• Wesley Wildman. Religious Naturalism. What It Can Be, and What It Need. Philosophy, Theology, and the Sciences. 1(1). 2014. page 41. [9]
  • With these caveats in mind, I assert that religiously useful naturalism affirms most of the following:
  1. Nature is sacred in its beauty, terror, scale, stochasticity, emergent complexity, and evolutionary development.
  2. The sacredness of nature expresses the self-transcendent potential of nature, and especially of natural creatures with self-awareness and moral imagination such as human beings.
  3. The sacredness of nature imposes moral obligations upon us to understand, appreciate, and preserve the parts of nature under our influence, taking full responsibility for our creative strategies through increasing compassion and control.
  4. There is no supernature: no supernatural agents, no supernatural means of knowledge, no supernatural authorizations, and no supernatural deity.
  5. Religions encode much wisdom about sacred nature but this religious wisdom is distorted in myths and legends that harden into literal descriptions of reality. Thus, religious naturalism can affirm traditional religions in some respects and must criticize them in other respects.
  6. Human beings are vulnerable to cognitive error, which keeps religious distortions and superstitions alive. Careful education can confer on individuals the ability to recognize and contest these cognitive biases.
  7. Religious naturalism will become increasingly attractive and socially viable as plausibility structures are changed by education that corrects cognitive biases and by centralizing humanist and ecological values in our species’ quest for survival.
  • The cumulative affirmation here is that naturalism, understood in a particular way – namely, as affirming most of the propositions in the list above – can be religiously relevant and can define a life world for people drawn to it.
    • Wesley Wildman. Religious Naturalism. What It Can Be, and What It Need. Philosophy, Theology, and the Sciences. 1(1). 2014. page 41. [10]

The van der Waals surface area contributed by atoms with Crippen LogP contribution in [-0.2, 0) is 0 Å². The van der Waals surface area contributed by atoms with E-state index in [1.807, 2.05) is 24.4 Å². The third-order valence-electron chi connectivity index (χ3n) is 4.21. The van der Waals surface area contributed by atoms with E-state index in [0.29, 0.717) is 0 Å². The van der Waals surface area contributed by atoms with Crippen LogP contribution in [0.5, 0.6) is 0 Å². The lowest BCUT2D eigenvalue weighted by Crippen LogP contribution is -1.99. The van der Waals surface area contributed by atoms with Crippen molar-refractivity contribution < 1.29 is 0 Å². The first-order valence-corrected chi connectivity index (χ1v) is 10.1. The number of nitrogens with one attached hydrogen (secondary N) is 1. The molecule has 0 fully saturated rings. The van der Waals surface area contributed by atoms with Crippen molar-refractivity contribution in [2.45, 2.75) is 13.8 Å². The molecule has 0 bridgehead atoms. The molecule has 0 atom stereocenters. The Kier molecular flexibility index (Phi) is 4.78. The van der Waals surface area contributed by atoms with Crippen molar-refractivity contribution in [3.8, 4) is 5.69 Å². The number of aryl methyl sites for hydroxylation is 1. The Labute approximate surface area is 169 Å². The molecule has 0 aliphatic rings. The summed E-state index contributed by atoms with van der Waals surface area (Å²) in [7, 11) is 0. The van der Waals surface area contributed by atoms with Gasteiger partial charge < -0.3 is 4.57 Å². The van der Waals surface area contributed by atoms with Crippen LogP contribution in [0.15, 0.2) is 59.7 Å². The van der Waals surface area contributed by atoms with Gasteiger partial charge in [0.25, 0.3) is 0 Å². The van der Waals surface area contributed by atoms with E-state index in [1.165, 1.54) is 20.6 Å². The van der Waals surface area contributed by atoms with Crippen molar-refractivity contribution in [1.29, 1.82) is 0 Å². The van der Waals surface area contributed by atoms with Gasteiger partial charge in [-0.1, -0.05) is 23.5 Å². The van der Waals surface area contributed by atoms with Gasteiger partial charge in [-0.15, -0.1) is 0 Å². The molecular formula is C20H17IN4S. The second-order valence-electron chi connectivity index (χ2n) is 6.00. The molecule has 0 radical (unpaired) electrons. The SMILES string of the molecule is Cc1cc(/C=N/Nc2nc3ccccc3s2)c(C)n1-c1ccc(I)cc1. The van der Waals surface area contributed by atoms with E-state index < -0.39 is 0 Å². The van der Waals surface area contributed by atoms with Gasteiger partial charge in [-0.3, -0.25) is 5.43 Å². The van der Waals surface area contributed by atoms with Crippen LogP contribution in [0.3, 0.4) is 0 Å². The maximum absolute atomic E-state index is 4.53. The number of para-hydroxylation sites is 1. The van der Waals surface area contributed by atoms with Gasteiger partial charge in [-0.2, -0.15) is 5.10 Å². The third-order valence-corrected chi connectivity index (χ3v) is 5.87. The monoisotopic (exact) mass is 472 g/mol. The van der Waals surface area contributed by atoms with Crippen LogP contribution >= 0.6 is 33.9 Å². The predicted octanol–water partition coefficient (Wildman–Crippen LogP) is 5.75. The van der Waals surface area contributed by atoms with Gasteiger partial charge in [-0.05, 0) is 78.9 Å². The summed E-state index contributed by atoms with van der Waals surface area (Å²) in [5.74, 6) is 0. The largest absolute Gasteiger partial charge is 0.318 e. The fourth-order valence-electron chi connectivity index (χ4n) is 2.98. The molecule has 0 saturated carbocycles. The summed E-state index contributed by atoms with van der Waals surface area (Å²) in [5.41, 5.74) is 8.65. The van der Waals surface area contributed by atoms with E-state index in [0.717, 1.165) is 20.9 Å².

• What is religious naturalism? It is a philosophy, a theology, a way of life. It finds its meaning in the processes of nature – in all its immensity, all of its delicacy, all of its freedom, and all of its fate. It can be atheist or theist. But it does make a distinction between the natural and the supernatural.
    • Rev. Rev. Ron Phares. Religious Naturalism: A Balance. YouTube video. Published on June 3, 2013. [11]
  • Before we can make any progress in a discussion of religious naturalism it will be necessary to clarify our terms. Many individuals – theists and non-theists alike – will balk at the word religious because they take it to imply conformity with institutionalized teachings and practices. And many naturalists balk at the word spiritual because they take it to imply belief in some supernatural being or metaphysical substance. I wish to be clear about rejecting both these usages in favor of a single definition that treats “religious” and “spiritual” as equivalent terms. I regard a religious or spiritual person to be one who takes ultimate concerns to heart. The important difference between religious (spiritual) persons and nonreligious (nonspiritual) persons is a matter of attitudes. Attitudes are valenced beliefs, that is, beliefs that are infused with appraisals of value and existential meaning, beliefs that have non-trivial consequences for the way a person relates to something or someone. The difference between a religious theist and a nominal theist is that the former takes God to heart. Likewise, a religious naturalist differs from a nonreligious naturalist by virtue of his or her suite of attitudes: the religious naturalist takes nature to heart.